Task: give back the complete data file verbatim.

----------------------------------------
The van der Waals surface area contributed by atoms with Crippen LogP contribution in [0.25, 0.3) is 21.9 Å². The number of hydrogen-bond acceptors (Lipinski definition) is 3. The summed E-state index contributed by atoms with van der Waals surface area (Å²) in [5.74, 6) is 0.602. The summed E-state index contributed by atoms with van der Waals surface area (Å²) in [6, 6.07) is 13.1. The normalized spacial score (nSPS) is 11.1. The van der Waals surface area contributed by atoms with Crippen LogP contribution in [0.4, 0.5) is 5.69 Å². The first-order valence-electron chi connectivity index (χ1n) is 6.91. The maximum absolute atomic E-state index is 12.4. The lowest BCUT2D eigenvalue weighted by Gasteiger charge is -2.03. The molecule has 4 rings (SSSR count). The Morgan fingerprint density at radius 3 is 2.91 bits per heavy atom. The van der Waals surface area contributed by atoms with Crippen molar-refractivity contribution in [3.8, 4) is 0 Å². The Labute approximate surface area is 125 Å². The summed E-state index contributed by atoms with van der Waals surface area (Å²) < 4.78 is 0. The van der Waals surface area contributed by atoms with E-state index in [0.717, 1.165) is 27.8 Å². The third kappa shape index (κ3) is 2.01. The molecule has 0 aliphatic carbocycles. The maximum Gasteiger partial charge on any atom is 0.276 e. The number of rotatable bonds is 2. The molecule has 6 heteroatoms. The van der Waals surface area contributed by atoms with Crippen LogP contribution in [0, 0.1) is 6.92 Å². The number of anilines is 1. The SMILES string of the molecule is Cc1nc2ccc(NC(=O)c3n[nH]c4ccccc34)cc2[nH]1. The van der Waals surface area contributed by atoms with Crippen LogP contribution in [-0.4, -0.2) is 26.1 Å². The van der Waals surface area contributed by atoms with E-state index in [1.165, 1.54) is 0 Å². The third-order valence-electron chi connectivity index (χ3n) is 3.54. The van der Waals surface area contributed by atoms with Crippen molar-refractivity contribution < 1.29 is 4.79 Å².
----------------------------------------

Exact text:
The van der Waals surface area contributed by atoms with Crippen LogP contribution in [0.25, 0.3) is 21.9 Å². The number of hydrogen-bond acceptors (Lipinski definition) is 3. The summed E-state index contributed by atoms with van der Waals surface area (Å²) in [5.74, 6) is 0.602. The summed E-state index contributed by atoms with van der Waals surface area (Å²) in [6, 6.07) is 13.1. The normalized spacial score (nSPS) is 11.1. The van der Waals surface area contributed by atoms with Crippen LogP contribution in [0.4, 0.5) is 5.69 Å². The first-order valence-electron chi connectivity index (χ1n) is 6.91. The maximum absolute atomic E-state index is 12.4. The lowest BCUT2D eigenvalue weighted by Gasteiger charge is -2.03. The molecule has 4 rings (SSSR count). The Morgan fingerprint density at radius 3 is 2.91 bits per heavy atom. The van der Waals surface area contributed by atoms with Crippen molar-refractivity contribution in [3.8, 4) is 0 Å². The Labute approximate surface area is 125 Å². The summed E-state index contributed by atoms with van der Waals surface area (Å²) < 4.78 is 0. The van der Waals surface area contributed by atoms with E-state index in [0.717, 1.165) is 27.8 Å². The third kappa shape index (κ3) is 2.01. The molecule has 0 aliphatic carbocycles. The maximum Gasteiger partial charge on any atom is 0.276 e. The number of rotatable bonds is 2. The molecule has 6 heteroatoms. The van der Waals surface area contributed by atoms with Crippen LogP contribution in [0, 0.1) is 6.92 Å². The number of anilines is 1. The SMILES string of the molecule is Cc1nc2ccc(NC(=O)c3n[nH]c4ccccc34)cc2[nH]1. The van der Waals surface area contributed by atoms with Crippen LogP contribution in [-0.4, -0.2) is 26.1 Å². The van der Waals surface area contributed by atoms with E-state index in [1.165, 1.54) is 0 Å². The third-order valence-electron chi connectivity index (χ3n) is 3.54. The van der Waals surface area contributed by atoms with Crippen molar-refractivity contribution < 1.29 is 4.79 Å².